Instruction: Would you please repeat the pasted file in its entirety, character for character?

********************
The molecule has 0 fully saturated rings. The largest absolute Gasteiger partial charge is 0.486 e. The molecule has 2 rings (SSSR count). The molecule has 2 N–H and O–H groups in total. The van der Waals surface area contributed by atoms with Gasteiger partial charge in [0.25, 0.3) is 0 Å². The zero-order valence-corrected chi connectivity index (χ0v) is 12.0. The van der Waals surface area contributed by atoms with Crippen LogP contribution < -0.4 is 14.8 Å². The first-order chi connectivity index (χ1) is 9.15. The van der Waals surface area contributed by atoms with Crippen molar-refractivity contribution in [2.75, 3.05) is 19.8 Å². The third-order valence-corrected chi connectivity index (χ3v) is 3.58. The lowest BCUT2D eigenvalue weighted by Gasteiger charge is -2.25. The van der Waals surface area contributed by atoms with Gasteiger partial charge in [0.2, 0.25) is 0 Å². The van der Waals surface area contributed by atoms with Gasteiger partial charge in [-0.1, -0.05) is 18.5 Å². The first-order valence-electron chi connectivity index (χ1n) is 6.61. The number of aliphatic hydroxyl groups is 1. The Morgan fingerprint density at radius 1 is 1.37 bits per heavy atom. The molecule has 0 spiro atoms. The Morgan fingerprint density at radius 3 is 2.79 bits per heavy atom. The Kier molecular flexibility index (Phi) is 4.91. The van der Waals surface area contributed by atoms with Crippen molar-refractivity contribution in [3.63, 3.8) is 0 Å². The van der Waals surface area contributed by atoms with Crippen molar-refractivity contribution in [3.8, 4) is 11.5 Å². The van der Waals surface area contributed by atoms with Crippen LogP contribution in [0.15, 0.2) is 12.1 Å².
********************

The molecule has 0 fully saturated rings. The largest absolute Gasteiger partial charge is 0.486 e. The molecule has 2 rings (SSSR count). The molecule has 2 N–H and O–H groups in total. The van der Waals surface area contributed by atoms with Gasteiger partial charge in [0.25, 0.3) is 0 Å². The zero-order valence-corrected chi connectivity index (χ0v) is 12.0. The van der Waals surface area contributed by atoms with Crippen LogP contribution < -0.4 is 14.8 Å². The first-order chi connectivity index (χ1) is 9.15. The van der Waals surface area contributed by atoms with Crippen molar-refractivity contribution in [2.75, 3.05) is 19.8 Å². The third-order valence-corrected chi connectivity index (χ3v) is 3.58. The lowest BCUT2D eigenvalue weighted by Gasteiger charge is -2.25. The van der Waals surface area contributed by atoms with Gasteiger partial charge in [0.2, 0.25) is 0 Å². The van der Waals surface area contributed by atoms with Gasteiger partial charge in [-0.1, -0.05) is 18.5 Å². The first-order valence-electron chi connectivity index (χ1n) is 6.61. The number of aliphatic hydroxyl groups is 1. The Morgan fingerprint density at radius 1 is 1.37 bits per heavy atom. The molecule has 0 spiro atoms. The Morgan fingerprint density at radius 3 is 2.79 bits per heavy atom. The Kier molecular flexibility index (Phi) is 4.91. The van der Waals surface area contributed by atoms with Crippen molar-refractivity contribution in [3.63, 3.8) is 0 Å². The van der Waals surface area contributed by atoms with Crippen molar-refractivity contribution in [3.8, 4) is 11.5 Å². The van der Waals surface area contributed by atoms with Crippen LogP contribution in [0.15, 0.2) is 12.1 Å².